• Figure 1 - Turtle diversity. Although all turtles have shells, the various species can look very different.
  • A. The common box turtle (Terrapene carolina) can completely close its shell for protection. B. Oldham’s leaf turtle (Cyclemys oldhamii) spends so much time in the water that algae may grow on its shell. C. The elongated tortoise (Indotestudo elongata) lives in dry, hot areas and has short, stubby feet like an elephant. D. The big-headed turtle (Platysternon megacephalum) has a big head that can’t be pulled into its shell. E. The Beal’s-eyed turtle (Sacalia bealei) has spots on the back of its head that look like eyes. F. The Malayan snail-eating turtle (Malayemys macrocephala) has bright white stripes on its black head (All photos by Yik-Hei Sung).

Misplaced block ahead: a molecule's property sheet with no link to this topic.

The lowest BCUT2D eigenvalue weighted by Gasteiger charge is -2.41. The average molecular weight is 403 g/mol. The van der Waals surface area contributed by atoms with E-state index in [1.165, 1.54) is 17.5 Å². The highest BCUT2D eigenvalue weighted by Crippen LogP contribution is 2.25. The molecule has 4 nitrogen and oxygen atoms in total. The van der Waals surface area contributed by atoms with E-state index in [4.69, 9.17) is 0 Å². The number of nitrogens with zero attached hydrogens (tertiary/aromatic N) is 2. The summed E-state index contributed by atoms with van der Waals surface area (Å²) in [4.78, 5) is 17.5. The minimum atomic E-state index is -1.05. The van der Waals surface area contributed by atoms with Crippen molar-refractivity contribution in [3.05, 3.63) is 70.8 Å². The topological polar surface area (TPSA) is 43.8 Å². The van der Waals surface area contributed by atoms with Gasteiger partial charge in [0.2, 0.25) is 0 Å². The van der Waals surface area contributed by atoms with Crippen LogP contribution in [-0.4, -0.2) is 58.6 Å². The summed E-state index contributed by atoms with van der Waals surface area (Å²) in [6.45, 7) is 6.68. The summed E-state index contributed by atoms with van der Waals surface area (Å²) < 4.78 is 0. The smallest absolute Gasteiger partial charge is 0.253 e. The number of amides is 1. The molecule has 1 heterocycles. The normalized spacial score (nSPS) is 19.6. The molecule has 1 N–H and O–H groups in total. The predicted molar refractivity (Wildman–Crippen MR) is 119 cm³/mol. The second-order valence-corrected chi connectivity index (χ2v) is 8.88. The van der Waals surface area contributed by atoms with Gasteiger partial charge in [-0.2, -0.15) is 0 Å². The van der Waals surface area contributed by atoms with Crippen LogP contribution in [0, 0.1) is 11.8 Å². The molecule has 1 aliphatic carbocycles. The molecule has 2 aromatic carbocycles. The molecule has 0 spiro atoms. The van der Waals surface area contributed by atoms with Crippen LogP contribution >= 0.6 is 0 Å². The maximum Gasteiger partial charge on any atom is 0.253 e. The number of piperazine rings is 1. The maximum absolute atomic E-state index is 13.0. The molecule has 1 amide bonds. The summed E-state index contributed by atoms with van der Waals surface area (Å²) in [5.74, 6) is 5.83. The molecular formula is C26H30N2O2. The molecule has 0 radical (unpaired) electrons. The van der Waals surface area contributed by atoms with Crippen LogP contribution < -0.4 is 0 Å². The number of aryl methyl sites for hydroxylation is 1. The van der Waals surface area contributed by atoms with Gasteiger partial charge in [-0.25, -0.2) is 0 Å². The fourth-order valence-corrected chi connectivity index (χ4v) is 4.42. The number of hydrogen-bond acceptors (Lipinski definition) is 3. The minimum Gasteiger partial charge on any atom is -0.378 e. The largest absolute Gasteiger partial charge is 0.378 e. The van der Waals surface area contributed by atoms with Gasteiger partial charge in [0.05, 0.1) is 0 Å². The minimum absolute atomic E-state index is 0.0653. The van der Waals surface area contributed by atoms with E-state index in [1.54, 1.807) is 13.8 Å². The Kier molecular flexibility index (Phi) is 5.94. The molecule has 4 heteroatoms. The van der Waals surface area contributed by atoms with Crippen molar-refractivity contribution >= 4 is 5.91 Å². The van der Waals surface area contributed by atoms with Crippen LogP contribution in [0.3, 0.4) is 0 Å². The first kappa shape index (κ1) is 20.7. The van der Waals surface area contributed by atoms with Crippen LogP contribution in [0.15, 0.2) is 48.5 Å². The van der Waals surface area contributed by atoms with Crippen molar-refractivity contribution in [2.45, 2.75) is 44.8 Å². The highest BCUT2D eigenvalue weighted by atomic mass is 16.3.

There are 356 living turtle species on Earth [1]. Turtles come in all shapes, sizes, and colors. You can see a few examples of interesting turtles in Figure 1. Some of the differences between turtles may help them to survive better in their particular habitats. For example, the common box turtle (scientific name Terrapene carolina, Figure 1A) can pull in its head, arms, and legs, and completely close its shell for protection. Completely opposite, the big-headed turtle (Platysternon megacephalum, Figure 1D) has such a big head that it cannot pull its head into its shell. Its large head gives this turtle a strong bite, which is helpful for feeding and protection. Turtles can have interesting colors and patterns, too. The Beal’s-eyed turtle (Sacalia bealei) has spots on the back of its head that look like eyes. Scientists are not sure if the spots have a function. Many believe these spots may be used to trick a potential predator into thinking it is being watched, but this is just a hypothesis.